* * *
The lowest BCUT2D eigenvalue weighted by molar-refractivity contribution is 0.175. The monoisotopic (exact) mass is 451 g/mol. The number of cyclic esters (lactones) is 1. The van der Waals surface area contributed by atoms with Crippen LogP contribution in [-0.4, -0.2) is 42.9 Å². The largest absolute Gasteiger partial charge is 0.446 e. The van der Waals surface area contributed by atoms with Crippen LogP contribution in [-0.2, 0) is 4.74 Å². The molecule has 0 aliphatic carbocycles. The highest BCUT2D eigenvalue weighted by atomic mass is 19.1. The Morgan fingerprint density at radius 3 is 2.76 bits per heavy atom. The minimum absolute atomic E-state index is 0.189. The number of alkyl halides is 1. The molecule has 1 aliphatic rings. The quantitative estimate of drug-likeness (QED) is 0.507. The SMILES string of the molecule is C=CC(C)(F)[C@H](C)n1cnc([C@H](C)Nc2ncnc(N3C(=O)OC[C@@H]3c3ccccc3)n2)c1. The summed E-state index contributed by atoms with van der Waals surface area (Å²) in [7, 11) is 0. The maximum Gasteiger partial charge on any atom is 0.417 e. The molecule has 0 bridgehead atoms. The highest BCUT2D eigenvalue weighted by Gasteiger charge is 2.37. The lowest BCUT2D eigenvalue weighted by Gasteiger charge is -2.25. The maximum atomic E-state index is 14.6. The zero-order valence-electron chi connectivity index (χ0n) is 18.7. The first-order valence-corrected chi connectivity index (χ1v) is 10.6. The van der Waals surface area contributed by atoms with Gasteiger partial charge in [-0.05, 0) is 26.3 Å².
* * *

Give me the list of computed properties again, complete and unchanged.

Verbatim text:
The lowest BCUT2D eigenvalue weighted by molar-refractivity contribution is 0.175. The monoisotopic (exact) mass is 451 g/mol. The number of cyclic esters (lactones) is 1. The van der Waals surface area contributed by atoms with Crippen LogP contribution in [-0.4, -0.2) is 42.9 Å². The largest absolute Gasteiger partial charge is 0.446 e. The van der Waals surface area contributed by atoms with Crippen LogP contribution in [-0.2, 0) is 4.74 Å². The molecule has 0 aliphatic carbocycles. The highest BCUT2D eigenvalue weighted by atomic mass is 19.1. The Morgan fingerprint density at radius 3 is 2.76 bits per heavy atom. The minimum absolute atomic E-state index is 0.189. The number of alkyl halides is 1. The molecule has 1 aliphatic rings. The quantitative estimate of drug-likeness (QED) is 0.507. The SMILES string of the molecule is C=CC(C)(F)[C@H](C)n1cnc([C@H](C)Nc2ncnc(N3C(=O)OC[C@@H]3c3ccccc3)n2)c1. The summed E-state index contributed by atoms with van der Waals surface area (Å²) in [7, 11) is 0. The maximum Gasteiger partial charge on any atom is 0.417 e. The molecule has 0 bridgehead atoms. The highest BCUT2D eigenvalue weighted by Gasteiger charge is 2.37. The lowest BCUT2D eigenvalue weighted by Gasteiger charge is -2.25. The maximum atomic E-state index is 14.6. The zero-order valence-electron chi connectivity index (χ0n) is 18.7. The first-order valence-corrected chi connectivity index (χ1v) is 10.6. The van der Waals surface area contributed by atoms with Gasteiger partial charge in [-0.05, 0) is 26.3 Å².